Look for small tight firm artichokes because they have very little or no choke in the centre. Remove the hard outer leaves using a small paring knife until you get to the lighter green softer inner ones - the heart. Trim off the stem at the base and cut across the top of the artichoke to remove the spiky tips. Cut the heart in half and remove the soft fluffy choke, if there is one. Rub the peeled hearts all over with lemon and drop into a pan containing water, lemon juice, olive oil, red wine vinegar and a couple of bayleaves. Bring to the boil and simmer gently until the hearts are cooked (20 to 30 minutes). Leave to cool before transferring to sterilised jars and keep in the fridge.

It is a bit of a labour of love that produces a mound of waste compared to final product but they are delicious as a canape or as a starter with local cured ham or in a salad. One thing is certain - they don't last beyond a week and the next batch will be in the pan the following Saturday.

In case you were wondering, I am relieved to say that the dinner was a success. Phew!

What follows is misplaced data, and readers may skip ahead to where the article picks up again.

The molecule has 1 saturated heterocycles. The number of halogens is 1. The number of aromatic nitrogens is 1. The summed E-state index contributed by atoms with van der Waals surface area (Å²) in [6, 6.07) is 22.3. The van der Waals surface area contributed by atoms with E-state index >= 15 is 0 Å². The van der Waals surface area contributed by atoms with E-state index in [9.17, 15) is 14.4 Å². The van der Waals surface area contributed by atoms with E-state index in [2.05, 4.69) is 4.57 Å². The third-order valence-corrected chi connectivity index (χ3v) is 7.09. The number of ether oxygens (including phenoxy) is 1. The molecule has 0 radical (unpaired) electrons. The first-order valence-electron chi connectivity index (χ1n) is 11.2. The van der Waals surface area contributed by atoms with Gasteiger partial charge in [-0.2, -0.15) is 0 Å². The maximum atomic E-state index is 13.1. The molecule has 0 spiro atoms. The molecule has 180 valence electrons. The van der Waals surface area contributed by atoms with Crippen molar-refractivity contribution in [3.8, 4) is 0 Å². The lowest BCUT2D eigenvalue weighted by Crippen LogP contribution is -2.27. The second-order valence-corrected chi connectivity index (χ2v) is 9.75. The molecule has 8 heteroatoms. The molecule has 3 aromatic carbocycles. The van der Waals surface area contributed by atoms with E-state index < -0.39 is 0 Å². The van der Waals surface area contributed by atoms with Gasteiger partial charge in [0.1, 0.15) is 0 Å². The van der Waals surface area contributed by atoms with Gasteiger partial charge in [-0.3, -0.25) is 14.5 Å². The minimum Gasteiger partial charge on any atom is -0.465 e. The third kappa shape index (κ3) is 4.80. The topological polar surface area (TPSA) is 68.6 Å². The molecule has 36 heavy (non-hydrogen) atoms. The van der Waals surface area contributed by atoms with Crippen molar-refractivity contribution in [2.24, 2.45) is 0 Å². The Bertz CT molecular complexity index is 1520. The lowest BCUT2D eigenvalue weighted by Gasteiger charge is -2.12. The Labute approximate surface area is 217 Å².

Sunday, 7 March 2010

Strawberry Compote

When I drew back the curtains on Saturday morning the sun shone brightly from a cloudless blue sky - a perfect market day. Well, not totally perfect because the temperature was only just above freezing. However, the sun promised warmth later in the day and reinforced the feeling that we are on the cusp of the end of Winter and the start of Spring.

And the start of Spring heralds the arrival of much anticipated new seasons produce. I use the local market as the source of all our fresh food at 42rvh, which means that the menus are completely governed by what is in season. There is an almost exhilarating feeling of anticipation about the arrival in the market of something that you have been denied for the last nine months.

So it is with asparagus, strawberries, broad beans and artichokes - all of which appeared in the market this weekend for the first time this year. I eagerly bought some of each, with my mind already racing ahead to how I would use each one back in the kitchen.

More of the others later but today is all about the early strawberries.

Actually they are not grown locally - they are imported from Spain and are no doubt grown in polytunnels. They are large and have a pithy core that needs to be cut out and, on their own, without the addition of sugar, are a little bitter - but their bright scarlet colour nestled in their wooden boxes marks a sea change from the dark greens and whites of winter vegetables that have dominated the market stalls for the last four months and heralds the promise of sweet juicy fruit to come.